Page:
Second (Syriac) apocalypse of Baruch

Originally in Greek, but surviving only in Syriac, 2 Baruch was written by a Jewish author, sometime in the late first or early second century, CE. It is likely a response to the destruction of Jerusalem by the Romans, rather than the earlier destruction by the Babylonians which it purports to mourn.

2 Baruch 10:7-8

    But we, the living, woe to us,
         because we have seen those afflictions of Zion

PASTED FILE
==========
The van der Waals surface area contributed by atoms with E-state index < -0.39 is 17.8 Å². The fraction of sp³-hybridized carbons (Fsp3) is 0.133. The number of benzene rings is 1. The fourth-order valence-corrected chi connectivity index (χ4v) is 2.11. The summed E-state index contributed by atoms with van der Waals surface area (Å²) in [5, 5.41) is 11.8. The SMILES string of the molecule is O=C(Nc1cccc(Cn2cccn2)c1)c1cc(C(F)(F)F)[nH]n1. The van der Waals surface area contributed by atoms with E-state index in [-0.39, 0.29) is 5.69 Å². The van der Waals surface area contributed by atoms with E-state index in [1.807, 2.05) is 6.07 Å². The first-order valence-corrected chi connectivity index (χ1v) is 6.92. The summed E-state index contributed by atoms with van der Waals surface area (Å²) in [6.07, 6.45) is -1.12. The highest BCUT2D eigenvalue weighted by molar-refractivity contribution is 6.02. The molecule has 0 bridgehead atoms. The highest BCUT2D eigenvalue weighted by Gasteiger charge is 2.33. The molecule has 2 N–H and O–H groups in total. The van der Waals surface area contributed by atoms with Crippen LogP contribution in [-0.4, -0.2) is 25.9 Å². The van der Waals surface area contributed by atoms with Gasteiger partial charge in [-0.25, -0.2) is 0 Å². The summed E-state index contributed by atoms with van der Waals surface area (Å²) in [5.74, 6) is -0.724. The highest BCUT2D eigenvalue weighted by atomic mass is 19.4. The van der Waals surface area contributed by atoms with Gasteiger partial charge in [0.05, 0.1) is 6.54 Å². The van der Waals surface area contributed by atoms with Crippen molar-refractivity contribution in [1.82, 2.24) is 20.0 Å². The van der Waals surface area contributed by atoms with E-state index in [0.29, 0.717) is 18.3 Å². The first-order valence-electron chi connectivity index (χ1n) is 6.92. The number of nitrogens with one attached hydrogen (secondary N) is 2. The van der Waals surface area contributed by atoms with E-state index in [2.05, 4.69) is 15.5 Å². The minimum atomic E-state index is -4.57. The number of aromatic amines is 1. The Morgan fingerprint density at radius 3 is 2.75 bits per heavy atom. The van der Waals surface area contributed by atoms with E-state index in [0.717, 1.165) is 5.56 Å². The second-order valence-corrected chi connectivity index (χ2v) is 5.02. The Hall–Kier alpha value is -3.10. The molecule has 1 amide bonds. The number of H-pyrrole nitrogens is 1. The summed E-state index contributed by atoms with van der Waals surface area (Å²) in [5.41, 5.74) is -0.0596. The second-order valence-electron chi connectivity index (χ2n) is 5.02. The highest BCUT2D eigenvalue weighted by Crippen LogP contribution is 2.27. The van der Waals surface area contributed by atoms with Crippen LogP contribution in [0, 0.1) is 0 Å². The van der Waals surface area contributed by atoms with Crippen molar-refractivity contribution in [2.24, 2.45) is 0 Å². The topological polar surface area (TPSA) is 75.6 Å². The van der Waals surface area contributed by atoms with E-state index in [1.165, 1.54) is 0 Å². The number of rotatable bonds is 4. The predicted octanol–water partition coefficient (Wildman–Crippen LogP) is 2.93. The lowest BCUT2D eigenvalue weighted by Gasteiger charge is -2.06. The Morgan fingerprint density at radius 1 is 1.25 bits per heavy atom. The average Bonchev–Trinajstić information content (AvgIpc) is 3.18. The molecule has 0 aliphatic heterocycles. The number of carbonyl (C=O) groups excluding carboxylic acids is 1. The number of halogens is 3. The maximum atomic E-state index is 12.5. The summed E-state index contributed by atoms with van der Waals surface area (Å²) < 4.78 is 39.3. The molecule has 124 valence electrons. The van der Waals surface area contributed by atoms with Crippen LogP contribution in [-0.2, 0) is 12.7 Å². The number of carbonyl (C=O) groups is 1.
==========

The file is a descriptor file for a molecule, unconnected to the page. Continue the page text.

and that which has befallen Jerusalem.

    I shall call the Sirens from the sea,
         and you, Lilin[1], come from the desert,
         and you, demons and dragons from the woods.
    Awake and gird up your loins to mourn,
         and raise lamentations with me,
         and mourn with me.
From the translation by A.F.J. Klijn, found in James Charlesworth's The Old Testament Pseudepigrapha, vol. 1, (Doubleday, 1983).


[1] "Lilin" is a masculine plural form, so these demons are not liliths in the normal sense, but rather their male counterparts.


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